You need to customize the organic search snippet with the same consideration to detail as you would to a paid Google ad -- that is, with the most information about your company to attract users. You can customize the search snippet with ratings and reviews, images and other links, as well as multimedia content and breadcrumbs. Google provides a good overview of customization options, as well as exactly how to implement them here.
Consolidate duplicate content.
When it comes to increasing organic search traffic, duplicate content on webpages can be a big roadblock. According to Google, duplicate content can arise from a website offering printer-only versions of websites, store items being shown via distinct URLs, or when discussion forums generate "stripped-down" pages for targeted users.
The problem with duplicate content is that the pages rank individually and compete against each other for the same keywords; that means that they’re head-to-head for the same rankings. In this, it’s imperative to consolidate all content on your website so all your pages can work together to get the best rankings. Once you make the move you’ll see improved rankings within just a few weeks, and new website changes will be picked up faster by Google since it has to index fewer pages than before.
So how exactly can you consolidate your duplicate content? There are a few ways:
- Define a canonical URL. The same content is often accessed through different URLs. For example, a shirt sold on an e-retailer’s website may be defined under two different categories -- casualwear and new collection -- and therefore boast two different URLs. When you define a canonical URL, you are indicating your preferred URL to Google.
- Use 301 redirects. This changes the URL of a page in search results, and ensures users are directed to the right place. So if the shirt can be accessed through http://companyname/casual/blue-shirt as well as http://companyname/new/blue-shirt, pick your preferred URL using the canonical method, and redirect traffic to there using 301 redirects.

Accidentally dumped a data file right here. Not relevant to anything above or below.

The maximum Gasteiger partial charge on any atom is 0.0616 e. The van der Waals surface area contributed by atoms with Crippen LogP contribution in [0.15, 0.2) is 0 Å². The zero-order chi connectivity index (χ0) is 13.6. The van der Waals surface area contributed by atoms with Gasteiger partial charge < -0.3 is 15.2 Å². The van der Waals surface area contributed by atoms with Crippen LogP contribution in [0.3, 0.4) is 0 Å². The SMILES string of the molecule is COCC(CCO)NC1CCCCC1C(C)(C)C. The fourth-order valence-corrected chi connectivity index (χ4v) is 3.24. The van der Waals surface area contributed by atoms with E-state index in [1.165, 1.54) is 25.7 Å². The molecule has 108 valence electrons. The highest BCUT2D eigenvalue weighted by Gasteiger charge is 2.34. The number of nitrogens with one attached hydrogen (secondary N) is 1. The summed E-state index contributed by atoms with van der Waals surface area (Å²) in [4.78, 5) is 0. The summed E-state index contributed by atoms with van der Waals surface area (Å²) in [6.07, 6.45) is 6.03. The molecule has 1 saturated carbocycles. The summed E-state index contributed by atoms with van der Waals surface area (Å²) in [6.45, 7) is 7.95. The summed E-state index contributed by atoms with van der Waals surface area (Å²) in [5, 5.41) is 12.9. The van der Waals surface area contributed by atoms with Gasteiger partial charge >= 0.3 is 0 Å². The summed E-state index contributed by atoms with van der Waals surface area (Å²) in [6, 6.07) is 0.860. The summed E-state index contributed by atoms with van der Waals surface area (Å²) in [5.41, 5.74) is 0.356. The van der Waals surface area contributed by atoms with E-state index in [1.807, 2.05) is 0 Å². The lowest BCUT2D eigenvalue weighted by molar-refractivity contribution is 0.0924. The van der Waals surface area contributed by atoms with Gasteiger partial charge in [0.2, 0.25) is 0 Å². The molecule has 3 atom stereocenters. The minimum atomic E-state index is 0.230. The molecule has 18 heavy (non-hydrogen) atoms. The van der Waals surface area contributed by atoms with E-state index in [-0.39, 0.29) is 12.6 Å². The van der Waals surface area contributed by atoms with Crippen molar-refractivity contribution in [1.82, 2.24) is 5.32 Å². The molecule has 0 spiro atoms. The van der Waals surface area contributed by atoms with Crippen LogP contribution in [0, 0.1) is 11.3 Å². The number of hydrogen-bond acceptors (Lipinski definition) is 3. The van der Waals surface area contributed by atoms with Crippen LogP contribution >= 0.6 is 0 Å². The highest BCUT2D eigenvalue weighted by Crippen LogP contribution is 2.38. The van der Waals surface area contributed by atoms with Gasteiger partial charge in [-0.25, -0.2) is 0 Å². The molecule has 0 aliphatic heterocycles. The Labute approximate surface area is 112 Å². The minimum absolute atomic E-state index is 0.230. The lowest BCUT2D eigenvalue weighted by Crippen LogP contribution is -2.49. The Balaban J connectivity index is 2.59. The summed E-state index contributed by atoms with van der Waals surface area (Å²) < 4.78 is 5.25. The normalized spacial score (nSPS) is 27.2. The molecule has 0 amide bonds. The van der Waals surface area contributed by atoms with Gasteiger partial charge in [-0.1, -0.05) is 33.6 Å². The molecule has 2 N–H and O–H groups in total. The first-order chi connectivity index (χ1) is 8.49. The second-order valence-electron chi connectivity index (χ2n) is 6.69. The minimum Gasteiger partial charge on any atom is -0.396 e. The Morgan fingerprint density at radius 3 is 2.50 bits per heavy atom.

But, keep in mind consolidating duplicate content shouldn’t just be about Google rankings. It should be about building quality links that are valuable to SEO performance. Duplicate content only puts your SEO efforts to waste.
Related: 7 SEO Mysteries Solved
Correct stale content.
Imagine your company’s blog was cited in The New York Times. After a successful PR campaign, the mention was a huge win for the entire team. In fact, your website traffic has since increased by 45 percent.
However, months later you decide to change the permalink structure on all your blogs to not include dates. While you may think the URLs now have a cleaner look, they just became a lot less useful. Those who try to visit your website from The New York Times end up with a stale link. And your website traffic drops by 30 percent.
Entrepreneurs should always check for links leading to dead pages, and redirect them as soon as possible. Do this by running Google’s crawl errors report to make sure no one gets a "404 Not Found" error message when trying to access important content on your website. Once the report alerts you to dead links, you can 301 redirect them to other pages on your site and mark the URLs as fixed.
A good SEO strategy will support company growth in a number of ways, from helping to drive website traffic, to acting as a strong pillar for PR campaigns. So while it’s easy for the marketing strategy to fall back-of-mind, entrepreneurs should consider it an important step to long-term business success